Entry Level Sales Jobs: 10 Reasons You Can’t Fill Them And What You Can Do To Change This

Posted by Roberta Matuson on Thu, Apr 02, 2015

Find out how to fill entry level sales jobsIt pains me to stand by and watch others continuously try to fill the same entry level sales jobs day in and day out. I’ve reached the point where I can no longer sit back and be silent. Here are ten reasons you can’t fill these entry level sales jobs, and what you can do to change this.

Top Reasons You Can’t Fill Entry Level Sales Jobs

  1. Your expectations are ridiculous. Requiring transactional sales people or basic inbound lead development reps to have degrees is just plain stupid. It’s difficult enough to find good people who have the right characteristics for sales. Why make it harder? When setting qualifications for entry level sales jobs, be reasonable and realistic.
  1. You’re stuck in a time warp. Requiring a specific SAT score in order for a candidate to be considered for a job (true story) gets a failing grade in my book. I know a lot of smart people who enjoyed high school and college a little too much giving them Bs and Cs. Focus on what matters most — potential.
  1. You’re not that impressive. Sorry to be the one that has to tell you this, but when I go to your website, you don’t appear all that impressive. Your website is all about you, and speaks nothing to me. You can change this.
  1. You had me at hello, and lost me at, “Can you hang on a minute while I answer this call?” Your hiring managers are repelling candidates. It’s not entirely their fault. Be sure everyone involved in your hiring process knows the importance of making a good impression. Train them to turn candidates on, rather than off. They need to exude your company culture and live by your core values.
  1. Your reputation proceeds you…and not in a good way. I recently presented a webinar for Glassdoor titled, 3 Reasons Why CEOs Can't Ignore Glassdoor, and was surprised to learn how few executives know about this site. Glassdoor is a transparent community where employees and former employees anonymously review companies and their management. Don’t get caught off guard. Manage the reputation of your employment brand. It’s all you’ve really got.
  1. You’re taking too long to hire. I recently bought a home in a very hot real estate market. I had to develop a strategy to circumvent the bidding wars that were going on all around me. You must do the same. What can you do differently in your hiring process that will allow you to be more nimble and avoid the craziness of a hot job market?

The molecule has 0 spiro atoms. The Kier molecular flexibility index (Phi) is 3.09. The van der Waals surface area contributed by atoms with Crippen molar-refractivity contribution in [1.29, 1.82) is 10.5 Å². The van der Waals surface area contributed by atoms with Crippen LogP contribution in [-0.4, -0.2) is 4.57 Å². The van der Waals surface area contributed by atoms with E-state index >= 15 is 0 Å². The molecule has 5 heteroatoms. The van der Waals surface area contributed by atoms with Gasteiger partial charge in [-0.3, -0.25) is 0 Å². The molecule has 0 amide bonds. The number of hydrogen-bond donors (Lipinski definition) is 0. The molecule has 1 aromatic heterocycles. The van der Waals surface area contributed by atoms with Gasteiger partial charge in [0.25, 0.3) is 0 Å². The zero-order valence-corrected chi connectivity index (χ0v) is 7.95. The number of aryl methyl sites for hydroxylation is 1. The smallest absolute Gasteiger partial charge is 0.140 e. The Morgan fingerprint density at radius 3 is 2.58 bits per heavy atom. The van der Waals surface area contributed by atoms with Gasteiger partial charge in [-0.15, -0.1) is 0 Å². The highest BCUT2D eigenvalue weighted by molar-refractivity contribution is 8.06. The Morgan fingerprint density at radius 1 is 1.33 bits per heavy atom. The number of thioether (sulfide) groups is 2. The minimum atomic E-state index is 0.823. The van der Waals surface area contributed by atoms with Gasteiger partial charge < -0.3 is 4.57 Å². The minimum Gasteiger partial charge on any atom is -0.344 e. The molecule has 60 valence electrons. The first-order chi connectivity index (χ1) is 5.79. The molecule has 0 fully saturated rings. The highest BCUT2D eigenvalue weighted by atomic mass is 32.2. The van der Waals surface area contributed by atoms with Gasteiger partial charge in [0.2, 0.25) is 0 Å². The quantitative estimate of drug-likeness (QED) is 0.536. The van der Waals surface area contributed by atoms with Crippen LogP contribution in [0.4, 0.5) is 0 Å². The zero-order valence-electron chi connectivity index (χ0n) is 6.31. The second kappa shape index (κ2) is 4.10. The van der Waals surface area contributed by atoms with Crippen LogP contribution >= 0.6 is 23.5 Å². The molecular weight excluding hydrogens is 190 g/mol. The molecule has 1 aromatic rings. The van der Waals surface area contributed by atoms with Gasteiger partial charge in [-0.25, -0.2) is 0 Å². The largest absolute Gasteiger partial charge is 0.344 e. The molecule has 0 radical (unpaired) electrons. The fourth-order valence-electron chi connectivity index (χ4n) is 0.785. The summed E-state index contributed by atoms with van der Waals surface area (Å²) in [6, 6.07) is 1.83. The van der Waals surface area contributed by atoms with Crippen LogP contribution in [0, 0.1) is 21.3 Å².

1. You appear to always be hiring. You haven’t figured out how to take those filled job openings off your website. You think that’s a good thing when someone leaves again. Perhaps not, as your company appears to be a revolving door for entry level sales jobs. Assign someone to manage the job openings on your website and be sure to remove jobs as soon as they are filled. 
  1. You are refusing to pay agency fees. Well good for you! That leaves more of the recruiter’s time for those willing to invest in hiring the right people, some of whom may be working for you right now.
  1. Talent isn’t a priority for you. If it were a priority, you’d be on the hunt every day for people who would be a good fit for your organization.
  1. You are overwhelmed and don’t know where to begin. You are not alone. Hiring the right people for your firm requires considerable thought. Of course being paralyzed and doing nothing to advance your cause isn’t very helpful either. Begin by picking up the phone and asking for help. I promise you’ll be glad you did.


Today's blog post was written by Roberta Matuson. Matuson is The Talent Maximizer® and President of Matuson Consulting, helps organizations achieve dramatic growth and market leadership through the maximization of talent. 

© Matuson Consulting, 2015. All Rights Reserved.

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